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Tony Kornheiser

Traumatic Tales of Avian Mishap, Afflicting Fowl Fresh and Frozen

April 04, 2001|Tony Kornheiser

Spanning the globe to bring you . . . birds in the news!

I heard the following story the other day. I can't personally vouch for its authenticity. But, as an experienced journalist, I believe it to be fact because it was told to me by some guy I know who heard it from another guy, somebody's cousin, maybe. Here it is:

"There's a company in Florida that makes cannons for its client, the U.S. Air Force. The cannon fires geese at jets."

Geese? Why are they shooting geese at jets?

"Because these planes cost $50 million each, and they're designed to fly low, under the radar. But they don't work very well when a flock of 12-pound geese gets sucked into a jet turbine intake. The Air Force needs to find a way to gooseproof the planes."


I get it. So these geese are flapping toward the planes, and the Air Force pilots practice taking evasive maneuvers?

"They're not live geese flying at the plane, you imbecile. They shoot geese carcasses at the plane to simulate a high-velocity goose impact."

(Does Bjork know about this? This would solve all her wardrobe problems. All she has to do is hang out at MacDill Air Force Base and wait for next year's Oscar dress to land at her feet.)

Gee, I'd think it would be tough to hit a plane going 800 miles an hour with a goose.

"The planes are on the ground. Hit them in the air with a goose, they crash."

Oh. Right.

"OK, so word of this cannon spreads. And in comes the British Air Force. The Brits call the company in Florida. They acquire the cannon. They set it up. They fire a goose at an RAF jet. Bam! The goose goes right through the windshield and almost decapitates the pilot! So the Brits call the Florida company and raise hell.

"The Florida company is dumbstruck. Nothing like this ever happened before. They ask the Brits, 'Exactly what kind of geese do you people have over there?' Concerned representatives of the company and the RAF engage in a great technical discussion to get to the heart of the problem."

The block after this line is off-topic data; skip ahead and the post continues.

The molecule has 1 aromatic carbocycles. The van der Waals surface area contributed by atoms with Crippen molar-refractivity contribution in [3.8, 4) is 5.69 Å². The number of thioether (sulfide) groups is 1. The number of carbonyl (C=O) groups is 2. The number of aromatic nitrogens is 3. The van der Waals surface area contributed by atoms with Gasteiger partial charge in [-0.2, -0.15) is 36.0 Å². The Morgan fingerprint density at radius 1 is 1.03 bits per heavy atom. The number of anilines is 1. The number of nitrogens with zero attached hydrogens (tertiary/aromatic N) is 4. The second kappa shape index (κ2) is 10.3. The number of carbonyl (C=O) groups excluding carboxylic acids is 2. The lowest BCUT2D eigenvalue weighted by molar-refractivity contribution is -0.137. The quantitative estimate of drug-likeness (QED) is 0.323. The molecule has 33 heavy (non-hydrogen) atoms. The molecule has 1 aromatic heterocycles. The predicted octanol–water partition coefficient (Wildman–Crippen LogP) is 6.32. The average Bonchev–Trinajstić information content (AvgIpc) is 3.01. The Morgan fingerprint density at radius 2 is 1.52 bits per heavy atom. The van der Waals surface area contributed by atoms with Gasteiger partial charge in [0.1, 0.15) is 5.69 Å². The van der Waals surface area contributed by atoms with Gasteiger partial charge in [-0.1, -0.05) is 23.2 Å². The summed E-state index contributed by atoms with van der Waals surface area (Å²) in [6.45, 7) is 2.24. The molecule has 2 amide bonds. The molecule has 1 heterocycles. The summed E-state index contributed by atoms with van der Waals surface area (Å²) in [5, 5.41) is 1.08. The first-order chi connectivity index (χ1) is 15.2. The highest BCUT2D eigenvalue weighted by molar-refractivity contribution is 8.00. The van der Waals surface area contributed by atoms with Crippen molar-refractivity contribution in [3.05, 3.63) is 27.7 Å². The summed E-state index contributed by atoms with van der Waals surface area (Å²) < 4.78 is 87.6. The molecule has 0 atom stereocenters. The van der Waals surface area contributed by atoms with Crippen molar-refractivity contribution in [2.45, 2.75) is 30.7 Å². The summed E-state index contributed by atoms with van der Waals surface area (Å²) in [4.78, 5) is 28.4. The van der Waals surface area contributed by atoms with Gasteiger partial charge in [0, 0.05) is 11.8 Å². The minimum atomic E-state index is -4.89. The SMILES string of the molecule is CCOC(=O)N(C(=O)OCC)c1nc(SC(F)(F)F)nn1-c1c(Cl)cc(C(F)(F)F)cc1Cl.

And? And?

"And the upshot is, the Florida company tells the Brits, 'Next time, thaw the goose out first.' "

We interrupt this column for an urgent disclaimer. Just minutes before press time, our source on this charming story called to say he might have been slightly off on a couple of minor facts. He said, and I quote: "It may have been chickens. And, um, it may have been Sweden. Is that a problem for you?" You mean if the facts of this story are completely wrong, would that be troublesome for me? Hey, who died and made me Bob Woodward?


That story, shall we say, dovetails nicely with this one, from last week: Famed baseball pitcher Randy "Big Unit" Johnson of the Arizona Diamondbacks was in a spring training game when he cut loose with a 96 mph fastball. As the ball rocketed from the mound, a dove made the mistake of crowding the plate on Big Unit. About two feet in front of home, the fastball and the dove collided. Eyewitnesses said the dove exploded into a mass of feathers. Scott Ostler of the San Francisco Chronicle said the bird's mistake was that it was guessing curveball.

What remained of the bird was in fowl territory. Fowl territory! God, I am funny.

"I didn't think it was all that funny," Randy Johnson said of the incident.

Oh, please. That's because you've got no sense of humor. I mean, could the lesson be any more obvious? Next time, thaw the dove. Hahaha.

Note to animal rights activists: This column was written over the violent protests of Tony Kornheiser. He would never be so unfeeling about the plight of geese, chickens, or, you know, anything you might find in a sandwich. Also, he wants to assure you no animals were hurt in the making of his upcoming TV special, "Benji on a Stick."

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